Dominion CEO: More power plants will be needed in Virginia

During the past winter, Dominion commissioned the 1,300 MW Warren County combined-cycle natural gas plant

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Dominion is developing a lot of new generating capacity, especially natural gas, in its regulated Virginia territory, and that’s likely to continue, Dominion Chairman, President and CEO Thomas Farrell II said during a first quarter earnings call May 4.

During the past winter, Dominion commissioned the 1,300 MW Warren County combined-cycle natural gas plant. The company is currently 60 percent complete with construction of the 1,300 MW Brunswick County gas plant and will file papers with the State Corporation Commission (SCC) this summer seeking authorization to build the 1,600 MW Greensville County gas plant.

“I am highly-confident that we will need more generation construction in Virginia post Greensville County,” Farrell said in response to a question from a Wall Street analyst. The need for new generation is driven both to meet load growth in Virginia and to comply with the carbon reduction mandate spawned by the Environmental Protection Agency (EPA) Clean Power Plan.

More new capacity, in addition to what’s already been announced, will be needed over the next 10-to-15 years, Farrell said. The need will be “significant,” the CEO said.

Also during the call, Dominion officials lauded the performance of the company’s nuclear power fleet, which had a net capacity factor of almost 98 percent during the first quarter. Also, the company’s newest coal plant, the Virginia City Hybrid Energy Center accomplished first ever six-month breaker-to-breaker run.

Also during the first quarter, the Virginia General Assembly modified base rate review process for electric utilities. This was brought about in part because of federal CO2 regulation. Dominion could potentially retire much of its coal-fired power fleet, but the process would be more orderly under the modified approach, officials said.

The Virginia legislation suspends biennial review until 2020-2021. Dominion will file its annual Integrated Resource Plan on July 1. The legislation also declared 500 MW of utility-scale solar in the public interest.

Dominion, has announced plans to invest $700 million to build 400 MW of solar energy. Dominion has also announced development of a 20 MW solar facility at its Remington power station.

The Brunswick gas plant is on schedule for mid-2016 operation date. Brunswick is 60 percent complete. There are more than 1,100 workers on-site, Farrell said. Dominion expects to file a certificate of need and rate rider for the 1,600 MW Greensville County project this summer. The project has an estimated cost of $1.3 billion. If approved by the SCC, the plant would begin operation in late 2018.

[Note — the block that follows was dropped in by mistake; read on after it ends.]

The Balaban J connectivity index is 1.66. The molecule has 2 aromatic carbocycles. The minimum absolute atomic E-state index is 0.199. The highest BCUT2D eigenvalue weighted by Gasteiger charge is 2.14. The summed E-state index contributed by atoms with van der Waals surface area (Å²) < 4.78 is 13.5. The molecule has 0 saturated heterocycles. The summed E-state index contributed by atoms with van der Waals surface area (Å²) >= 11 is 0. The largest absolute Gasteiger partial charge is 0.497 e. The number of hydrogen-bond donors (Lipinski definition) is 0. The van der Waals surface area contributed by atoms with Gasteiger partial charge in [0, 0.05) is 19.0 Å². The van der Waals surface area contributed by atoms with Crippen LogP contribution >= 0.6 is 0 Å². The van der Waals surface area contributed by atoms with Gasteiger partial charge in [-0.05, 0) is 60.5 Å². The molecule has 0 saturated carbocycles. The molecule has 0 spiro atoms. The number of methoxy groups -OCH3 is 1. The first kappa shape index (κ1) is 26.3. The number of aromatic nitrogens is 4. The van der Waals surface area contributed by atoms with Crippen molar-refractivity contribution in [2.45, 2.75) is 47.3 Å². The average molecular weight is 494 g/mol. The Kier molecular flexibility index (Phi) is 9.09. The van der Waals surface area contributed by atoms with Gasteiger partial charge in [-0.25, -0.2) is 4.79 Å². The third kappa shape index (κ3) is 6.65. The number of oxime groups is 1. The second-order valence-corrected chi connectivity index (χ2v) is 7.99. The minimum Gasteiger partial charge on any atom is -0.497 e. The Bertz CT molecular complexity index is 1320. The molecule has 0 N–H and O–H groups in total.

Dominion Virginia Power set a new winter peak demand of 21,651 MW. Favorable weather helped results, especially in February. “On the negative side margins from our merchants power plants were below expectations” largely due to lower-than-expected power prices in New England.

Dominion and its companies continue to be increasingly involved in natural gas infrastructure and pipeline issues. One financial analyst asked if Dominion was seeing increased opposition on projects such as the Atlantic Coast pipeline.

“The nature of the conversation has gotten louder,” Farrell said. There is “more noise” these days on pipeline issues. At the same time, Dominion has already done about 80 percent of the surveying for the Atlantic Coast pipeline.

The Federal Energy Regulatory Commission (FERC) will also do a very professional review of all the information, Farrell said, adding “this is what they do.”

All pipelines inevitably require some degree of rerouting and that’s nothing new, although “the world has changed some,” Farrell said. The CEO noted that many public meetings that have been held in connection with the Atlantic Pipeline project.

Atlantic Coast Pipeline LLC is composed of four major energy companies – Dominion, Duke Energy, Piedmont Natural Gas and AGL Resources. The joint venture partners plan to build and own the $4.5 billion-to-$5 billion pipeline, which would help meet the growing clean energy needs of Virginia and North Carolina by providing direct access to the burgeoning natural gas production in the Marcellus and Utica shale basins of West Virginia, Pennsylvania and Ohio.

Dominion also completed its purchase of the Carolina Gas Transmission company on April 1. The company was acquired through the Dominion Midstream Partners affiliate.

Engineering for the Cove Point Liquefaction project is 80 percent complete. Procurement of major equipment is on schedule.

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